But light is thus intimately associated not only with liberty, but with life, of which it is the most appropriate, expressive, and most delightful emblem, as indeed it is an essential element. It is, therefore, the most complete edos, form or idea, of eternal life, forfeited in the fall, and restored in the incarnation of the Divine Word. proof of this we have only to turn to the first chapter of John, where light and the Eternal Logos, or manifested life of God, are mentioned as convertible terms- -verses 1, 4, 5, 9, with 1 John i. 1, 2,-and in Isa. xlix. 6, 7, Acts xiii. 47, light is synonymous with salvation. "I have set Thee for a light of the Gentiles, that Thou shouldest be for salvation unto the ends of the earth." And by referring to the foregoing verse, it will be evident that under this form is included everlasting life" and "salvation."

[ocr errors]

Light, it may be observed, considered as an edos, or form of everlasting life and salvation, is light in combination with heat or genial warmth. The originial word aur, as is well known to Hebrew scholars, is expressive both of fire and light: from aur is derived aurum, gold, and aurora, or the dawn; and the epithets bestowed by ancient poets on its personification as "golden," "rosy - fingered," "saffron-robed," etc., are expressive at cnce of illumination and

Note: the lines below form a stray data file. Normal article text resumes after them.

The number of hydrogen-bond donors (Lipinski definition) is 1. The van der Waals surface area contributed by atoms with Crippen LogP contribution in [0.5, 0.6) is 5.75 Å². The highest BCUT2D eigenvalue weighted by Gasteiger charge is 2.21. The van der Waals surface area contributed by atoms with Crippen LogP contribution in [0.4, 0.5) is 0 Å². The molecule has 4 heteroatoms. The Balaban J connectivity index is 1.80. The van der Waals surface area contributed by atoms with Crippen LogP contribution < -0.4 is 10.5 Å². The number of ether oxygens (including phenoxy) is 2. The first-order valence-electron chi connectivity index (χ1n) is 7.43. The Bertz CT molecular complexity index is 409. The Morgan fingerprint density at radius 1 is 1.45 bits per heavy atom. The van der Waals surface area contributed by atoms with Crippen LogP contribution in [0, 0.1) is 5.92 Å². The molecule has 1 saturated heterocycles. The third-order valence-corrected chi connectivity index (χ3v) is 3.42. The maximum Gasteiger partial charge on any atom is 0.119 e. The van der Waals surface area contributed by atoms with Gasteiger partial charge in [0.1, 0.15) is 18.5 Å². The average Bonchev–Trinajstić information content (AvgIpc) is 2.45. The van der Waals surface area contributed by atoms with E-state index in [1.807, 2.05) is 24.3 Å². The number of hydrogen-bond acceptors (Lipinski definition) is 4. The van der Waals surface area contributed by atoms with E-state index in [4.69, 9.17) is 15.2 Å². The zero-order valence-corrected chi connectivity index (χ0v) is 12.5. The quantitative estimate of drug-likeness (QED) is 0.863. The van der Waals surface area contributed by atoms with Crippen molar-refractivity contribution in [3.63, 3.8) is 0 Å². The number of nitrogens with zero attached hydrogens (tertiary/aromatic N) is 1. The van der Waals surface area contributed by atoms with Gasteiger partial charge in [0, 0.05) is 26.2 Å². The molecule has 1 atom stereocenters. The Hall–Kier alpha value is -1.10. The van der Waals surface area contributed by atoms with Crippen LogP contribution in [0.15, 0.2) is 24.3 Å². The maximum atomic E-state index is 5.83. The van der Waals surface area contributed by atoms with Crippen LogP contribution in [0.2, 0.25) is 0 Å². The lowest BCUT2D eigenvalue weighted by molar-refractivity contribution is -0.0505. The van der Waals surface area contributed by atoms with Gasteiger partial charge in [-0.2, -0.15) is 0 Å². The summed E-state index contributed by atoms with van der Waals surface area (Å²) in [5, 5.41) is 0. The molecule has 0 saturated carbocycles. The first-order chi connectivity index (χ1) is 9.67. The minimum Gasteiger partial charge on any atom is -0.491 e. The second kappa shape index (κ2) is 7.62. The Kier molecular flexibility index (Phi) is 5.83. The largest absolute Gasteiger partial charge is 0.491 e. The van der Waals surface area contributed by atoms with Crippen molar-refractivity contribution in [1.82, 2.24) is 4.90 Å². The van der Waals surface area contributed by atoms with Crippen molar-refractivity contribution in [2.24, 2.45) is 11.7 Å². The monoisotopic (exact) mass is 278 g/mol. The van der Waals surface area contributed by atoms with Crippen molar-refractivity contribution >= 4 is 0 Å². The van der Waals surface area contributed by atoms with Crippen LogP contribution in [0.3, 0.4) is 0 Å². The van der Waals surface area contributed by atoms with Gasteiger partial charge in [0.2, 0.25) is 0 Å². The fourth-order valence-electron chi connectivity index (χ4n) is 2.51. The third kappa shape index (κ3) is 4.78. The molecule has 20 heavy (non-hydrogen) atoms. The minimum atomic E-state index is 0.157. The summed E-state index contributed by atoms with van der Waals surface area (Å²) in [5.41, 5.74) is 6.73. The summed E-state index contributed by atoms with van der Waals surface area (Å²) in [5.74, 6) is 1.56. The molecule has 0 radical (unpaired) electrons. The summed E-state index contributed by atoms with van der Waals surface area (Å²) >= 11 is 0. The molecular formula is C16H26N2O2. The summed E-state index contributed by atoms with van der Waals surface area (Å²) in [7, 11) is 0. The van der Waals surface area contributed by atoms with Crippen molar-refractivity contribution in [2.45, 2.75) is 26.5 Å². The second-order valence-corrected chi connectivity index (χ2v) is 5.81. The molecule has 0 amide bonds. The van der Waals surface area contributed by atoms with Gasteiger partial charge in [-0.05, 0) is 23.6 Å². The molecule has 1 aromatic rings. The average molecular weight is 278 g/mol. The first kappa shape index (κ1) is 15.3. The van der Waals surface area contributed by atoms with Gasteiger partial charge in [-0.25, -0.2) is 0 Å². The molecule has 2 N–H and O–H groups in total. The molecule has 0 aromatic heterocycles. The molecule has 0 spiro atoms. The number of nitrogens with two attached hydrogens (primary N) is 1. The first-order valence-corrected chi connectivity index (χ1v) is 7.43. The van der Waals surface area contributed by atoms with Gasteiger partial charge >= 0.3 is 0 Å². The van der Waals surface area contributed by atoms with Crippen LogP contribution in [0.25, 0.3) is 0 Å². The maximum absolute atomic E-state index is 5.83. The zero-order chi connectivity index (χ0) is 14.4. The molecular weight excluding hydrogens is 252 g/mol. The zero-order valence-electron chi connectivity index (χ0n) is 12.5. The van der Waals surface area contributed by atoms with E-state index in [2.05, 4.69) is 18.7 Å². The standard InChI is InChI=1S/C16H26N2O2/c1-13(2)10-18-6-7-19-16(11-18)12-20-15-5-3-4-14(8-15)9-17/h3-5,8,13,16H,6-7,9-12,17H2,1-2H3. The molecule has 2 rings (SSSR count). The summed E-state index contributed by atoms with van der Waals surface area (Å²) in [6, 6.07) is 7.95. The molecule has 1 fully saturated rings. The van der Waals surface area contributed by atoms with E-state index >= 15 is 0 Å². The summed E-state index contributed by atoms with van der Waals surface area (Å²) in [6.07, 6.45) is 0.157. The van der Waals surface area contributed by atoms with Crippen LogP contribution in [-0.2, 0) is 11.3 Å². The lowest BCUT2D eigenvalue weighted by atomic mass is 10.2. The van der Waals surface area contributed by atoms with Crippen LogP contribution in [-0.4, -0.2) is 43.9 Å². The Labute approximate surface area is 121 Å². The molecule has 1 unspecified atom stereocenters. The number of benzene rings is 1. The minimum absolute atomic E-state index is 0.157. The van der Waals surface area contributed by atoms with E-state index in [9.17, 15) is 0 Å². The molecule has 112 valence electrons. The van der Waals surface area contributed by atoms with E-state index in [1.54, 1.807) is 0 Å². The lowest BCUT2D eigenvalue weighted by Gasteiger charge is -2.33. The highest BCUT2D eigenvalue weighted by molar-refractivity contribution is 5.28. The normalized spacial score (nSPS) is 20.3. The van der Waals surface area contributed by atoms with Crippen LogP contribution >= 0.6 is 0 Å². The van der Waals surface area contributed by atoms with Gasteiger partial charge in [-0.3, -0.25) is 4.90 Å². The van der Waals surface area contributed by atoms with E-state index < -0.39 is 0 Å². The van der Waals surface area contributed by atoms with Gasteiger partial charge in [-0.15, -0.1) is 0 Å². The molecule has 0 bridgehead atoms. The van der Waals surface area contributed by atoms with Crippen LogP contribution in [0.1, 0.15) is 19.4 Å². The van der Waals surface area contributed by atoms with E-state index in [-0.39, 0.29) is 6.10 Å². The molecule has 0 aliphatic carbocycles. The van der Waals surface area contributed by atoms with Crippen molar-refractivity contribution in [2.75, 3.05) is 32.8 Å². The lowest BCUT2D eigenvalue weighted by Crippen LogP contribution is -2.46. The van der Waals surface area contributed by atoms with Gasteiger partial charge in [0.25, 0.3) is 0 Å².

geniality, denoting in combination that life which this delightful inception of day brings to all things, that at its approach seem to awake from the death-sleep induced by night. And the further poetic, or rather mythic, representation of Aurora as opening her gates, implies the previous darkness as a state of captivity. Myth and truth harmonize our Lord, in reference to His incarnation, is called the East, or the Orient (Ezek. xliii. 2); and His "going forth" is said to be "prepared as the morning" (Hos. vi. 3). The intervening or intercepting power is called "the power of darkness" (Luke xxii. 53); and this is as effectually taken away as the gloomy shadows of night are dispersed by the cheering dawn, which both in the natural and spiritual degree is "heaven opened." The beloved disciple's summation of Gospel truth accordingly is, "The darkness is past, and the True Light now shineth" (1 John ii. 8).